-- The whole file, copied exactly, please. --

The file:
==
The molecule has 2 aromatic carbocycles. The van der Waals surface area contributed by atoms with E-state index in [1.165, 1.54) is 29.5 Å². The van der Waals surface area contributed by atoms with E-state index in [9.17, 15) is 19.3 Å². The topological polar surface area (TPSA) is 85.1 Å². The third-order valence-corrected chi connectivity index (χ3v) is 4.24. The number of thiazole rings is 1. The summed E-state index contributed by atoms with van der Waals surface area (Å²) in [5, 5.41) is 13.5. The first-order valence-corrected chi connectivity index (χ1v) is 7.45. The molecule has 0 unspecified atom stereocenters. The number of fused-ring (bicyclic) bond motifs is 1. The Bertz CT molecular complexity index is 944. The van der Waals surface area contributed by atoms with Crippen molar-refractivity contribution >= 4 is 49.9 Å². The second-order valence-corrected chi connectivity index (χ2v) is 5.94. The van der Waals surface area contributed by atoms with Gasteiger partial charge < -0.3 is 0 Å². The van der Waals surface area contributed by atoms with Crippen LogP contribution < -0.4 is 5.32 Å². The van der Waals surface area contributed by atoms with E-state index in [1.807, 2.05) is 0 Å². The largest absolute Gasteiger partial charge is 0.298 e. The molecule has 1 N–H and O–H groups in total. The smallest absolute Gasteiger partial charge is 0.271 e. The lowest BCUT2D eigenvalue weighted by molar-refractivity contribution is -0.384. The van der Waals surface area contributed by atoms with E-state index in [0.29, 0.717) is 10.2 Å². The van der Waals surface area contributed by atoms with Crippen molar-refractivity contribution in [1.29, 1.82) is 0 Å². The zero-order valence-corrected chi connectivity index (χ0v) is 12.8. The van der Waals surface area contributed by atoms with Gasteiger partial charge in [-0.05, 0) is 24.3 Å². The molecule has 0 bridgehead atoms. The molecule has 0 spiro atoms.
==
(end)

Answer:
The molecule has 2 aromatic carbocycles. The van der Waals surface area contributed by atoms with E-state index in [1.165, 1.54) is 29.5 Å². The van der Waals surface area contributed by atoms with E-state index in [9.17, 15) is 19.3 Å². The topological polar surface area (TPSA) is 85.1 Å². The third-order valence-corrected chi connectivity index (χ3v) is 4.24. The number of thiazole rings is 1. The summed E-state index contributed by atoms with van der Waals surface area (Å²) in [5, 5.41) is 13.5. The first-order valence-corrected chi connectivity index (χ1v) is 7.45. The molecule has 0 unspecified atom stereocenters. The number of fused-ring (bicyclic) bond motifs is 1. The Bertz CT molecular complexity index is 944. The van der Waals surface area contributed by atoms with Crippen molar-refractivity contribution >= 4 is 49.9 Å². The second-order valence-corrected chi connectivity index (χ2v) is 5.94. The van der Waals surface area contributed by atoms with Gasteiger partial charge < -0.3 is 0 Å². The van der Waals surface area contributed by atoms with Crippen LogP contribution < -0.4 is 5.32 Å². The van der Waals surface area contributed by atoms with E-state index in [1.807, 2.05) is 0 Å². The largest absolute Gasteiger partial charge is 0.298 e. The molecule has 1 N–H and O–H groups in total. The smallest absolute Gasteiger partial charge is 0.271 e. The lowest BCUT2D eigenvalue weighted by molar-refractivity contribution is -0.384. The van der Waals surface area contributed by atoms with E-state index in [0.29, 0.717) is 10.2 Å². The van der Waals surface area contributed by atoms with Crippen molar-refractivity contribution in [1.29, 1.82) is 0 Å². The zero-order valence-corrected chi connectivity index (χ0v) is 12.8. The van der Waals surface area contributed by atoms with Gasteiger partial charge in [-0.05, 0) is 24.3 Å². The molecule has 0 bridgehead atoms. The molecule has 0 spiro atoms.